(January 21, 2024) — Australia’s biggest sprint car race is in the books as American teams will start their trek home following the Grand Annual Sprintcar Classic while Australian teams will regroup for the upcoming for their title race to be held at Premier Speedway next weekend. Here are my takeaways from the biggest three days in Australian sprint car racing.
- Aaron Reutzel and the Saller Motorsports team made a calculated effort to start their Australian season earlier this year in hopes of accomplishing the moment they achieved Saturday by winning the Grand Annual Sprintcar Classic.
It’s a move I believe other American drivers will need to duplicate if they expect to have Classic success.
The competition down under, much like in the United States, has become good enough over the past 15 years even the best American driver is not going to sweep in and win that event.
Early results during Reuzel’s Australian tour with Saller Motorsports unremarkable, but right around the start of the new year they started to hit on things, moving forward in main events. They were fast off the trailer at Warrnambool for the Classic.
Post race that was as happy as I’ve seen Reutzel to win a feature event. Remarkable for a driver that has accomplished several major during his racing career including a multiple All Star Circuit of Champions point titles, 360 Knoxville Nationals win, and earning the pole position for the Knoxville Nationals.
It will be interesting to watch the early stages of the 2024 season in America to see if Reutzel’s momentum from Australia carries over with the Ridge and Son’s Racing Team and serves as a catalyst for Reutzel to win of the Sprint Car Racing majors in America.
- The 2024 Grand Annual Sprintcar Classic will be remembered for the missed opportunities for some as much as it was for Reutzel’s victory.
Last year Sheldon Haudenschild had the checked flag in site for the Grand Annual Sprintcar Classic in site coming off the final corner before Brock Hallett snatched the win away. Haudenschild had a rough tour of Australia coming into Classic week but rebounded with a win at Borderline Speedway during the Kings Challenge and during his preliminary night at Warrnambool.
Haudenschild had the same issue many other contenders had throughout the week at Premier Speedway, tripping over the track’s tricky top side which also ended James McFadden’s chase for a third Grand Annual Sprintcar Title in the process.
Young Chase Randall’s stock continued to rise with strong performances down under, but a blown right rear tire upended his opportunity at being in contention for the biggest victory of his career.
Carson Macedo showed tremendous speed coming into Classic weekend, but one stumble on his preliminary night seemed to have Macedo fighting from behind the rest of the weekend, eventually being one of several drivers to encounter minor damage that needed to be repaired during the open red halfway through Saturday’s main event.
The bad luck wasn’t limited to the American contingent. The defending Austrlaian Sprintcar Title winner Jock Goodyer had shown tremendous speed coming into the Classic weekend. Goodyer suffered a similar fate with a hard crash during his preliminary feature that relegated him to the B-Main. Goodyer rallied on Saturday to transfer to the feature and charged to a fifth-place finish.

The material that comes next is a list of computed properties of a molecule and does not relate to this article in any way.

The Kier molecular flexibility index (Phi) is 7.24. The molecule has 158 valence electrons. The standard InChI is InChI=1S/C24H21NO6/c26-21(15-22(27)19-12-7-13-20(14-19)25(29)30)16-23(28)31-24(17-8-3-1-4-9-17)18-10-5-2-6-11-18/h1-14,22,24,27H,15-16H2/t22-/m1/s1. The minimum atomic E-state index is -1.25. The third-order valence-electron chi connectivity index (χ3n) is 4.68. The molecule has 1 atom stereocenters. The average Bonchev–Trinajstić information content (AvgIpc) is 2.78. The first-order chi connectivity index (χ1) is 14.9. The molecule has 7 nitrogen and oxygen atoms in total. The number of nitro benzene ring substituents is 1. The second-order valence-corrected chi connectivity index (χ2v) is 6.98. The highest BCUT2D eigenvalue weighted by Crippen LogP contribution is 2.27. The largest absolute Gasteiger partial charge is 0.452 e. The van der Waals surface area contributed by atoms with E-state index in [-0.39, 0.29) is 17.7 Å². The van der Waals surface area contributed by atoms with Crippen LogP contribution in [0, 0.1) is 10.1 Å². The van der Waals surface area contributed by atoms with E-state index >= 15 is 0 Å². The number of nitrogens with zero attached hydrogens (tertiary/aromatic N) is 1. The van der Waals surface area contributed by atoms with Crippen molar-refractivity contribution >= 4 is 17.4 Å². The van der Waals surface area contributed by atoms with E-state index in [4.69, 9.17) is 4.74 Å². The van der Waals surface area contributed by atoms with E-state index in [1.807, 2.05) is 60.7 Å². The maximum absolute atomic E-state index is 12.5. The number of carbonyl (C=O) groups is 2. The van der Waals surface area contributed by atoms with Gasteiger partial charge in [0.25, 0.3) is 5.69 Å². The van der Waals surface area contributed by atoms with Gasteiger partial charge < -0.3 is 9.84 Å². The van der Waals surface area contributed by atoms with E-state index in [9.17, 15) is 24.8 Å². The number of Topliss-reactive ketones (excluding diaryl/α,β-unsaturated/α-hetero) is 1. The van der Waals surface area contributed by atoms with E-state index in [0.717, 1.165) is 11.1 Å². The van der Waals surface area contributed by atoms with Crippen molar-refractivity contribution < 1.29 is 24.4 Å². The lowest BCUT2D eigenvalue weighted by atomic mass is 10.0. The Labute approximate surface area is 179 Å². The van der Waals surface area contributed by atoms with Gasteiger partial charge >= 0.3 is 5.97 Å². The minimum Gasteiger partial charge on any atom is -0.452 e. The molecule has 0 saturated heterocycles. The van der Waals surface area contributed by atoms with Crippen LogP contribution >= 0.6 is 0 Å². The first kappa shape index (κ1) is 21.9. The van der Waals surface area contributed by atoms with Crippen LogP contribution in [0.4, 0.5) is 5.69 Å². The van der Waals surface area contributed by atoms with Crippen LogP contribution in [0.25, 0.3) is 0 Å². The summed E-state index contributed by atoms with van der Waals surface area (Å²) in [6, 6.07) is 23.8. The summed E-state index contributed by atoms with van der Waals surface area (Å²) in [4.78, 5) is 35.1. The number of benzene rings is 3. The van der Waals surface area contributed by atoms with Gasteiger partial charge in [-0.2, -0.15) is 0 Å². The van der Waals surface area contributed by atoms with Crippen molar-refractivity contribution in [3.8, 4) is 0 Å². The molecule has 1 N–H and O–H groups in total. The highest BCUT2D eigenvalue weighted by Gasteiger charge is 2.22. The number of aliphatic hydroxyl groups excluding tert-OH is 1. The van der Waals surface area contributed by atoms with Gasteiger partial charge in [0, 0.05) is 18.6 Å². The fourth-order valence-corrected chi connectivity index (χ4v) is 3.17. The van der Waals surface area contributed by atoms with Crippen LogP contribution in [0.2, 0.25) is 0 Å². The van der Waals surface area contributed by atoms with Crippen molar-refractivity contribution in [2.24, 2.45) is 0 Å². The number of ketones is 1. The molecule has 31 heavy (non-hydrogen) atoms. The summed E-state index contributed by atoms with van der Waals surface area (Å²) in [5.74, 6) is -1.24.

The same could be said for Jamie Veal, who put in countless hours leading into the classic helping the Premier Speedway club work on the quality of racing (more on this in a moment) also had issues on his preliminary feature that forced him to come from the B-Main to fourth position in the feature.
Marcus Dumesny also had to overcome adversity from his preliminary with a flat tire to earn hard charger honors.
- The Premier Speedway club needs to be commended for all the hard work that was put in leading into the Grand Annual Sprintcar Classic. There had been a lot of criticism of the racing surface at Warrnambool, which has seen some rubber down conditions since putting down some new clay several years ago.
While that surface is slated to be refreshed during this off season, to help improve the situation the concrete curbing was removed from the infield (with the assistance of Jamie Veal’s family-owned company) and the track surface widened into the infield.
There were some track rework delays, but overall, the surface was much better than I had expected coming into the Classic weekend. While there was significant tire wear in the feature, the racing in the preliminary nights was good.
It will be interesting to see how things play out for next week’s Australian Sprintcar Title that is also being contested at Premier Speedway to see how the surface plays out. Hopefully during the off season the club can hit on the racing surface and possible some reshaping to make the bottom lane move even with the top that has been dominant for some time at the Classic.
- Bonus Take: Huge thank you needs to go out to Jarred Ash and his entire staff over at Clay Per View for making Australian Sprintcar Racing more accessible in America. Ash and his team worked a deal for Americans to be able to view the WA vs USA with just the base monthly subscription to the site, and also worked with Floracing to have the Classic available to a larger American audience.
If you haven’t been paying attention to the Australian sprint car scene, the racing is highly entertaining contested on small racetracks (most around ¼-mile in length) with a lot of talented drives we see in American during the summer and several I wish we could see make the trip over during the Australian winter.
Hopefully in 5-6 years I’ll be writing these takeaways from Warrnambool instead of my living room, but for now we live in an amazing time where we can witness these events many of us used to just read about in real time.